If the purposes for which the nation claims the sacrifices of its citizens are not worthy ones, the question arises why these sacrifices are still so successfully demanded and so readily made. One answer is that the nation is still powerful enough to claim, though its purposes are not always great enough to deserve, the individual's sacrifices. Another answer is that the average man is not able to fathom the real motives that underlie national policies and cause national struggles. But the principal reason for the satisfaction which the modern soldier is still able to find in the sacrifices he makes, is that in times of war loyalty and courage are made ultimate virtues for which men are honored without regard to the ends which these virtues may serve. But by peculiar irony, history applies other standards to the actions of men than those of the tribunals of contemporary opinion. It sees many men as fools who were heroes in their own time. For it loyally is not an end in itself. It looks to the ends that this virtue may serve. That is the reason posterity often honors men for their non-conformity, while contemporary opinion respects them for their conformity; that is why there are as many rebels as patriots on the honor rolls of history. The state owes man issues that will hallow his sacrifices, not only in his own eyes and in those of contemporaries, but in the estimation of history; it owes him issues that have a value for civilization and through which he may perpetuate his life in history.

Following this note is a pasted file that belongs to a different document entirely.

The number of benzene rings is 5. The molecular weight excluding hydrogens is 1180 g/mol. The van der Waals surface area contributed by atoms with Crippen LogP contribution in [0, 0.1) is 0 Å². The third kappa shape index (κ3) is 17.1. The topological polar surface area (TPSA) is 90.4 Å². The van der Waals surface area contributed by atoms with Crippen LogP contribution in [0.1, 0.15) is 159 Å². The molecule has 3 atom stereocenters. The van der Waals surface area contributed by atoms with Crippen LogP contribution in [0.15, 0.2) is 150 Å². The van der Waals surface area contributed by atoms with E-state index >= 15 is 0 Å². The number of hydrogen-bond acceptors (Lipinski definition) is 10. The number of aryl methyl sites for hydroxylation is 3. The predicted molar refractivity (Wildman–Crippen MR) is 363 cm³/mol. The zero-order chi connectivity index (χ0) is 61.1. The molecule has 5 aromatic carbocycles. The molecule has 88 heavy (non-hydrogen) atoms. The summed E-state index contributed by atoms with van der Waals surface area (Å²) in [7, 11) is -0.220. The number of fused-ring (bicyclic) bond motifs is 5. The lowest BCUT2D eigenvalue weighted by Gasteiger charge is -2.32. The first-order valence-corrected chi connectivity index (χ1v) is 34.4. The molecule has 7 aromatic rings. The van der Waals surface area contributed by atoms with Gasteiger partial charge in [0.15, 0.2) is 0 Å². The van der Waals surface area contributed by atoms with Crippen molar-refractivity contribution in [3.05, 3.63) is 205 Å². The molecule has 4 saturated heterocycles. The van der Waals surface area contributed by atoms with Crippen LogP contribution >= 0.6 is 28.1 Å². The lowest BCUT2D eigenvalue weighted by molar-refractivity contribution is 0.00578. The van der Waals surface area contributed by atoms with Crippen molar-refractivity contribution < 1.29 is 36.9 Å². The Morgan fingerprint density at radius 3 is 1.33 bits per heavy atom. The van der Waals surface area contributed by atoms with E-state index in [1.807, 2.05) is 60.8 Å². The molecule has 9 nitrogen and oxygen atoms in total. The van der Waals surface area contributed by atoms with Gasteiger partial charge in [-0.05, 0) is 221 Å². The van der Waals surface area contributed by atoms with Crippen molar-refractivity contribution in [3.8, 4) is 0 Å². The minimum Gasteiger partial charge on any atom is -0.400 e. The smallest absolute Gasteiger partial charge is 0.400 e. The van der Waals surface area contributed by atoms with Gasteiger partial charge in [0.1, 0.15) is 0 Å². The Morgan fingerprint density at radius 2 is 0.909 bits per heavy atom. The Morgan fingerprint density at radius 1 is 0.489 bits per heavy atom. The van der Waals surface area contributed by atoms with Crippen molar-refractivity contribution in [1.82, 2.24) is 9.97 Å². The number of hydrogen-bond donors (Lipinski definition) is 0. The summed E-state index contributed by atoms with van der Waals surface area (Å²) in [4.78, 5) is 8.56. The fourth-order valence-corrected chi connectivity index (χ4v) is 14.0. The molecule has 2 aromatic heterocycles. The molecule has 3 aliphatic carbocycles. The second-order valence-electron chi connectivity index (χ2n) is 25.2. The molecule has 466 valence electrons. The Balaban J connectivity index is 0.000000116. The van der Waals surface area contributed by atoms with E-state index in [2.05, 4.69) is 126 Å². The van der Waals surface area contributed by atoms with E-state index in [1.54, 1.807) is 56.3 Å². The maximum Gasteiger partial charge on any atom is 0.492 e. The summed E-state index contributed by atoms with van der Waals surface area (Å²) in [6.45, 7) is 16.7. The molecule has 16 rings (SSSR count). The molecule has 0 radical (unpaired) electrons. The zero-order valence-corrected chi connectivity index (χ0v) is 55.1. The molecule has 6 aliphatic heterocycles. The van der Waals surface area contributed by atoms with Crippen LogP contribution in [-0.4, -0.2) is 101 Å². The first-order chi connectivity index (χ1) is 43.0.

The individual of to-day feels that the nations are not fulfilling this obligation and that he is being wronged by them. But the cause of the nation is no more righteous if he does not feel this and is duped by pretexts that hide the real issues. The willingness of men to die in struggles that effect no permanent good and leave no contribution to civilization makes the tragedy of individual life all the more pathetic. The crime of the nation against the individual is, not that it demands his sacrifices against his will, but that it claims a life of eternal significance for ends that have no eternal value.